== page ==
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Luther Burbank Savings thrives on a business model that has it pay a little more, charge a little less and run a lean operation

  • Vic Trione and John Biggs at the new Luther Burbank Savings at B and Third Streets on Thursday, December 6, 2012. (Jeff Kan Lee/ The Press Democrat)

When passing by Luther Burbank Savings' new headquarters in downtown Santa Rosa, don't bother looking for the ATM kiosk.

It doesn't have one.

The rectangular building with the cherry-colored wood exterior will open for business Monday, the latest sign of growth at Sonoma County's largest locally based financial company.

Luther Burbank's expansion during the past three decades has come by taking a road less traveled. Seventy percent of its savings reside in certificates of deposit, a much higher rate than typical banks or credit unions. And for many years its loan business has concentrated on multi-family housing projects, which performed better than other real estate sectors during the housing market meltdown.

"We're not all things to all people," said Vic Trione, chairman of the board and one of the bank's three shareholders. "We don't have credit cards or car loans."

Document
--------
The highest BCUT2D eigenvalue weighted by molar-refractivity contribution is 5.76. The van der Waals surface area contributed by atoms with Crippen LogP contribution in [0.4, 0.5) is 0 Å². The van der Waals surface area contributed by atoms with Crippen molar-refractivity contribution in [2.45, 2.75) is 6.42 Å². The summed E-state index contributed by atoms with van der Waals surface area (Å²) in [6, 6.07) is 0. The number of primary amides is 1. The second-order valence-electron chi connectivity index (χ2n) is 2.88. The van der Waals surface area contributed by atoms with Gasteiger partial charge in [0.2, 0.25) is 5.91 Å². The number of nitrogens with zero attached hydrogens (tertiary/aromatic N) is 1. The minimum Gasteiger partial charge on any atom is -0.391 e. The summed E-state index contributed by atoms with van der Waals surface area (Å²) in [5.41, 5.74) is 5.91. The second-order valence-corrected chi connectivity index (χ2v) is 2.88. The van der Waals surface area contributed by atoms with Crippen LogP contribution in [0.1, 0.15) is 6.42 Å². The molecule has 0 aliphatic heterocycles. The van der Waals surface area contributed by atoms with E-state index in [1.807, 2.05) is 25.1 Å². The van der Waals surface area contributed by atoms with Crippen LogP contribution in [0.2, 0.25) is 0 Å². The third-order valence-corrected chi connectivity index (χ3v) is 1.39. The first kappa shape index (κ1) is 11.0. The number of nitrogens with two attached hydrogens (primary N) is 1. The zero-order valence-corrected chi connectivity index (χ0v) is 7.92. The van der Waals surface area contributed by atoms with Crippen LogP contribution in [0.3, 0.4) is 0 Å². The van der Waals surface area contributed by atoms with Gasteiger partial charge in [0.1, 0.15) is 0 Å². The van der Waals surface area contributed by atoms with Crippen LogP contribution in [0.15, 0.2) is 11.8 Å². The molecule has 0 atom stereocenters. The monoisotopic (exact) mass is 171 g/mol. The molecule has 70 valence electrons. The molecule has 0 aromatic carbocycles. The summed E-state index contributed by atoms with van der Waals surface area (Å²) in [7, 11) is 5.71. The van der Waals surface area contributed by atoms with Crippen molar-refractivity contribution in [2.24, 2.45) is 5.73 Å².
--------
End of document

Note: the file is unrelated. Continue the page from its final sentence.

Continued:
Or ATMs. Instead, the company issues debit cards and rebates the fees that its depositors are charged from other banks' cash machines around the world.

"It's really much more efficient for us to just use everyone else's ATMs," said John Biggs, Luther Burbank's president and CEO.

For its first 29 years, Luther Burbank's Santa Rosa branch sat in a nondescript building near Fourth and E streets. In time, the company expanded into two adjacent offices and eventually added branch offices elsewhere in the Bay Area and Southern California.

On Monday, its will open its new flagship branch at Third and B streets, joining Exchange Bank, Wells Fargo, Bank of America and five other banks that sit within a block of Old Courthouse Square, the center of downtown.

"Our signage will be the first thing people see when they come into the downtown," said Biggs.


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